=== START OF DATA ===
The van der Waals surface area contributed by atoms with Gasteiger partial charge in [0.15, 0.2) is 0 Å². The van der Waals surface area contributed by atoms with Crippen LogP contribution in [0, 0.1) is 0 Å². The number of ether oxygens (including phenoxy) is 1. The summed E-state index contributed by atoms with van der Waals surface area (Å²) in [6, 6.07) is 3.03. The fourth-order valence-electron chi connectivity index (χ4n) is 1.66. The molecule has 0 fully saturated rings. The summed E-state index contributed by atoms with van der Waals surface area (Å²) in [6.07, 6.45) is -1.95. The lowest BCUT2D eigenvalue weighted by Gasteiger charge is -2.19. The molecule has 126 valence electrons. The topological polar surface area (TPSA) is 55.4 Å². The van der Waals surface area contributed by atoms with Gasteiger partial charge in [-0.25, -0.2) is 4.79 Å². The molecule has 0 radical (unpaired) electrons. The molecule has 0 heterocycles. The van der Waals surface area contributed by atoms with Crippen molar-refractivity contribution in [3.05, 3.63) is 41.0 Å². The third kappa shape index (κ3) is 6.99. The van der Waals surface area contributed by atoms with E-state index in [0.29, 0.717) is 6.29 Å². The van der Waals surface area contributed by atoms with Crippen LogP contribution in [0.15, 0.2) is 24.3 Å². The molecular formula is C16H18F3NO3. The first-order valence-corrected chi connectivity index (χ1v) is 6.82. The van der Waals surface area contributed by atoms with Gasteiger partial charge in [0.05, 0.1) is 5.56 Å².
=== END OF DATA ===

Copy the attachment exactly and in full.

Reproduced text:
The van der Waals surface area contributed by atoms with Gasteiger partial charge in [0.15, 0.2) is 0 Å². The van der Waals surface area contributed by atoms with Crippen LogP contribution in [0, 0.1) is 0 Å². The number of ether oxygens (including phenoxy) is 1. The summed E-state index contributed by atoms with van der Waals surface area (Å²) in [6, 6.07) is 3.03. The fourth-order valence-electron chi connectivity index (χ4n) is 1.66. The molecule has 0 fully saturated rings. The summed E-state index contributed by atoms with van der Waals surface area (Å²) in [6.07, 6.45) is -1.95. The lowest BCUT2D eigenvalue weighted by Gasteiger charge is -2.19. The molecule has 126 valence electrons. The topological polar surface area (TPSA) is 55.4 Å². The van der Waals surface area contributed by atoms with Gasteiger partial charge in [-0.25, -0.2) is 4.79 Å². The molecule has 0 radical (unpaired) electrons. The molecule has 0 heterocycles. The van der Waals surface area contributed by atoms with Crippen molar-refractivity contribution in [3.05, 3.63) is 41.0 Å². The third kappa shape index (κ3) is 6.99. The van der Waals surface area contributed by atoms with E-state index in [0.29, 0.717) is 6.29 Å². The van der Waals surface area contributed by atoms with Crippen LogP contribution in [0.15, 0.2) is 24.3 Å². The molecular formula is C16H18F3NO3. The first-order valence-corrected chi connectivity index (χ1v) is 6.82. The van der Waals surface area contributed by atoms with Gasteiger partial charge in [0.05, 0.1) is 5.56 Å².